I have 12 blogs and a free blog service is important in my "blogxperiments."

Ann Althouse said...

12 blogs? Apparently, there is a subcategory of obsessive blogging that involves starting lots of different blogs. Not saying it's bad! I assume that whoever's writing Harriet Miers's Blog, for example, has lots of other single-idea blogs. That's one way to blog. I used to have a separate blog for my overflow ideas, mainly the most frivolous, lightweight things, where I let myself ramble and digress much more self-indulgently. (More like my "comments persona" here.)

Too Many Jims said...

Just a note on Blogger, trackbacks and comments. As someone said before, if you want trackbacks you have to go through Haloscan (or some other service). Haloscan gives you the code and tells you where to put it. The code does set up so that you have haloscan comments as well as trackback, but you can edit the code so that you have Trackbacks but you still use Blogger comments.

I doubt that you would derive many benefits from trackbacks (other than having a handy way of seeing what selected otheres are saying about you) but it may provide some benefits to others. At any rate, Technorati is much more exhaustive, if not quite as handy.

Ann Althouse said...

Thanks, Jim. No way am I going to fiddle with Haloscan. The main way I see who's linking is with Site Meter referrals. And I actually pay the extra money to have the premium version of Site Meter, which lets me see a lot more information. It saves me a tremendous amount of time compared to Technorati. Technorati shows who's linking, but Site Meter shows who's sending readers over.

Lars said...

I'm grateful that you prefer a minimalist format. It is so much easier to read uncluttered, black-on-white text.

ambiguous wanderer said...

Just stumbled onto your blog from a post about this entry.

I'm a BlogShares player. The share price of your blog dropping could be done to lower the price per share value of your blog. So each share would be more valuable at a lower price rather than costly but less valuable. There are many other reasons why that person wanted to lower your blog share price. That's just one.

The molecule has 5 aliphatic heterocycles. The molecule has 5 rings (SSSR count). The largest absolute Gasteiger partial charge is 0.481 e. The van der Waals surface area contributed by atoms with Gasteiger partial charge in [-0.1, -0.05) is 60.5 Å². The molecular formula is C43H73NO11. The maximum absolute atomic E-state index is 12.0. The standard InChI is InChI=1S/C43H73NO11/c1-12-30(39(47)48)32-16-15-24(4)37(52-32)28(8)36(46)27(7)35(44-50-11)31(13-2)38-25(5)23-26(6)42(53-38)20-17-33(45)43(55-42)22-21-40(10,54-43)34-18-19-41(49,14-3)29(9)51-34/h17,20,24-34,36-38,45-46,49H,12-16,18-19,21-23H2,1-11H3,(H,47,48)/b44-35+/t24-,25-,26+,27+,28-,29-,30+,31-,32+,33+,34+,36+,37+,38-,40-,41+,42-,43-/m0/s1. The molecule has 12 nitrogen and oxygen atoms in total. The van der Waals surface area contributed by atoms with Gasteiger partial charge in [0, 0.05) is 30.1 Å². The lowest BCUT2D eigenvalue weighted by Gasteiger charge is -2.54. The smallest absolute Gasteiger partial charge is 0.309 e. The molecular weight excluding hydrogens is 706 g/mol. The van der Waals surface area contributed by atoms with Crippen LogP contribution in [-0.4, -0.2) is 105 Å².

BlogShares is also a good way of promoting blogs because blogs which are actively traded get more visitors checking into the blog. :)

Lance Burri said...

And...as soon as I write about blogger doing a good job keeping out the spam, I find two spam comments over at my blog.


Jonathan said...

Your blog looks fine. I don't think you should change. And I'm glad Blogger works well for you.

I had bad experiences with the old Blogger and decided that I didn't want to be hostage to a proprietary blogging/hosting system, and that I would henceforth arrange my own hosting and maintain the blog myself, even though it's a pain.

Blogger's continued kludginess for readers suggests that Google/Blogger is still mismanaged. For example, little things: the "publish" button is on the left when you first enter a comment, but it's on the right in the preview window. More than once I have published a comment prematurely because I confused the buttons. And what's with having to click "are you sure?" every time you want to navigate out of someone's comments page? That's just stupid. I mean, Google is willing to piss away a zillion dollars on charity grandstanding but they won't invest any effort to improve the UI of one of their products? What's up with that.

But chacun a son blog. Obviously Blogger suits many people.

Jim said...

First, the good news: BlogShares is akin to "Fantasy Football."

And now, the bad news: I don't understand "Fantasy Football."

I guess, if your shares drop low enough, they trade you for a third round draft pick, and "a player to be named later."

PS: I don't think anybody'll be tradin' you anytime, soon. Keep on bloggin' & sloggin' along.

Ann Althouse said...

Jonathan: I've never noticed either of the problems you mention. It might ask "are you sure" if you're clicking away from unsaved material. Basically, I've found Blogger to be great in the last few months, and I really trust Google to stick around in the long run.

downtownlad said...

I was ready to dump blogger until I read that Google purchased them. I figured it wouldn't take long until blogger leapfrogged all the other hosting sites. Google is hands-down, the best run software company out there.

Glad I stayed with them.

Jonathan said...